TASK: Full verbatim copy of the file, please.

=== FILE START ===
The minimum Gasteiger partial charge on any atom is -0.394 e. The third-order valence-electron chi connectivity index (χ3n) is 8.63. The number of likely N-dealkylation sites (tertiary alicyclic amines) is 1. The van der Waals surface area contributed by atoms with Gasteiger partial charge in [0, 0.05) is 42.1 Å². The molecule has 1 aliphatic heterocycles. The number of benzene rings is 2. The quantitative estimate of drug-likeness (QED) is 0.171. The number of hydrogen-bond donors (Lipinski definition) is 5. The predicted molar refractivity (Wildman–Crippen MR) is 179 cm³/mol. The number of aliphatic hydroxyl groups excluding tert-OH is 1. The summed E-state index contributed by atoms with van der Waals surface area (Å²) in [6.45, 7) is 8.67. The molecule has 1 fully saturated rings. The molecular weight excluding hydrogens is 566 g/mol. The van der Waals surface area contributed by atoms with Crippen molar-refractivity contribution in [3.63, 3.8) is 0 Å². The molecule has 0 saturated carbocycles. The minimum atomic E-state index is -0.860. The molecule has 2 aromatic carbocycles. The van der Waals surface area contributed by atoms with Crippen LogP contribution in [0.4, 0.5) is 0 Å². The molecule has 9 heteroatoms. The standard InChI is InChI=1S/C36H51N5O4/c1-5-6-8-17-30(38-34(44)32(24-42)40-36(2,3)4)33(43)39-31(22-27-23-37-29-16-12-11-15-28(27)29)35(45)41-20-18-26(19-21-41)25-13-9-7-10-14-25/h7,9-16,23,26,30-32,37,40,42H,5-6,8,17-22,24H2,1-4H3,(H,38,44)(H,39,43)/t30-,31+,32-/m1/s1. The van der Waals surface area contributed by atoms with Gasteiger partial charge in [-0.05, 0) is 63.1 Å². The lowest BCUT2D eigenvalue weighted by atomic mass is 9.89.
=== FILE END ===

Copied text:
The minimum Gasteiger partial charge on any atom is -0.394 e. The third-order valence-electron chi connectivity index (χ3n) is 8.63. The number of likely N-dealkylation sites (tertiary alicyclic amines) is 1. The van der Waals surface area contributed by atoms with Gasteiger partial charge in [0, 0.05) is 42.1 Å². The molecule has 1 aliphatic heterocycles. The number of benzene rings is 2. The quantitative estimate of drug-likeness (QED) is 0.171. The number of hydrogen-bond donors (Lipinski definition) is 5. The predicted molar refractivity (Wildman–Crippen MR) is 179 cm³/mol. The number of aliphatic hydroxyl groups excluding tert-OH is 1. The summed E-state index contributed by atoms with van der Waals surface area (Å²) in [6.45, 7) is 8.67. The molecule has 1 fully saturated rings. The molecular weight excluding hydrogens is 566 g/mol. The van der Waals surface area contributed by atoms with Crippen molar-refractivity contribution in [3.63, 3.8) is 0 Å². The molecule has 0 saturated carbocycles. The minimum atomic E-state index is -0.860. The molecule has 2 aromatic carbocycles. The van der Waals surface area contributed by atoms with Crippen LogP contribution in [0.4, 0.5) is 0 Å². The molecule has 9 heteroatoms. The standard InChI is InChI=1S/C36H51N5O4/c1-5-6-8-17-30(38-34(44)32(24-42)40-36(2,3)4)33(43)39-31(22-27-23-37-29-16-12-11-15-28(27)29)35(45)41-20-18-26(19-21-41)25-13-9-7-10-14-25/h7,9-16,23,26,30-32,37,40,42H,5-6,8,17-22,24H2,1-4H3,(H,38,44)(H,39,43)/t30-,31+,32-/m1/s1. The van der Waals surface area contributed by atoms with Gasteiger partial charge in [-0.05, 0) is 63.1 Å². The lowest BCUT2D eigenvalue weighted by atomic mass is 9.89.